An uplifting piece written by Jack, encouraging, those who identify as fat, queer, and trans celebrating their existence and their validity!

A love letter to fat , queer and trans people

Dear fat queer and trans people ,

I love you.

I love how your back rolls look like waves crashing on the shore when you stretch in the morning. I love how your belly hangs out of your pants, round and soft, red stretch marks inching their way to your heart. 

I love the plumpness of your cheeks, your double-triple chin, how it jiggles when you laugh, a bird ready to take flight. I love how much space you occupy simply by existing, lounging around in the grass alone or with your loved ones, walking down the street, sitting on the bus, and getting ready for bed at night.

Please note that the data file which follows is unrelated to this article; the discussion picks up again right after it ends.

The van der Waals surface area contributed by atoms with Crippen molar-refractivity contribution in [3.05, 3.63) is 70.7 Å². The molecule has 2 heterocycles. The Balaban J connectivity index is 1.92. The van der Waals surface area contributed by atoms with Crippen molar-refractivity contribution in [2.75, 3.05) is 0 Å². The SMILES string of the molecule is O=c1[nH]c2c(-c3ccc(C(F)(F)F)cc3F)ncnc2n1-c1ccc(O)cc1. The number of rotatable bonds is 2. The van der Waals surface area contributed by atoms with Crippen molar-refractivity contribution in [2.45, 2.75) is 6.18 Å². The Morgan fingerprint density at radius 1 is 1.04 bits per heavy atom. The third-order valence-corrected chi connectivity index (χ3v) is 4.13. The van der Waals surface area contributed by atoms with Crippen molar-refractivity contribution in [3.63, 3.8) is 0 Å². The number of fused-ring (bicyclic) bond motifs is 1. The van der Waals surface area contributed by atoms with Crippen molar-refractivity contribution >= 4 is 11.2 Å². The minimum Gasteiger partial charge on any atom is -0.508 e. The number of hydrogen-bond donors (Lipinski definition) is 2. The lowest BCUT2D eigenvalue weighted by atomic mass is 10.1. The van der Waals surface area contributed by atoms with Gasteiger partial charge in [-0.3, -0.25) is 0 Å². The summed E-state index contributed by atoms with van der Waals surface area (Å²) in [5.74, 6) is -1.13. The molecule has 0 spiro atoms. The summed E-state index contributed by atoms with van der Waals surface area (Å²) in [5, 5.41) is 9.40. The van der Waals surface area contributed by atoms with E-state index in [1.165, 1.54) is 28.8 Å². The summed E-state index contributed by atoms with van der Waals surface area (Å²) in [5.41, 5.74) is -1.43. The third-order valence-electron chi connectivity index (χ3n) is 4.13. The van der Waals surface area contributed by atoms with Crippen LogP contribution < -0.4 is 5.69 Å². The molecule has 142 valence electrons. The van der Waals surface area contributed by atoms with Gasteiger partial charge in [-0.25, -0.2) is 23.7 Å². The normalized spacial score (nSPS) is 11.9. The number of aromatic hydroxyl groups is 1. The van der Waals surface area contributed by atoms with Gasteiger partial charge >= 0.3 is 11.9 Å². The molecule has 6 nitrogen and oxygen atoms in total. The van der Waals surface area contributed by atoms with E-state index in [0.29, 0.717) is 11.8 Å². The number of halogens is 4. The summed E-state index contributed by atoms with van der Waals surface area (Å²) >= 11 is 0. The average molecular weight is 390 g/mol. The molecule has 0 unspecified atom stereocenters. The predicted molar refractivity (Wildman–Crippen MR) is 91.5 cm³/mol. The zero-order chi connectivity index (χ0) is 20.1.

I don’t know how it feels for you, but every year when it starts getting warm outside, I experience a moment of imbalance. I’m really nervous the first time I have to go outside without a coat or hoodie on, remembering how vulnerable it can feel to anticipate being scrutinized and stared at. the first really hot day here took place a couple days ago, and I changed outfits at least five times — I ended up wearing a low-rise skirt and a short tank top on which my partner had bleached drawings of butterflies and flowers. I felt a lump in my throat when I stepped outside, even though my (thin) friend was with me. When we arrived at the park we set up our camping chairs, took our books and snacks out, and started reading. It didn’t take long for me to take my top off and let the sun warm my face and body. Under its glow, my big belly rolls, top surgery scars, and tired face were unconditionally loved. I felt my whole body relax under this gentle hug. When I stood up later on to go get a cheeseburger close by, I was already feeling much less self-conscious. The day after, getting ready to go back to the park, I put on short biker shorts and a cropped tank top and didn’t care at all who looked at me or how.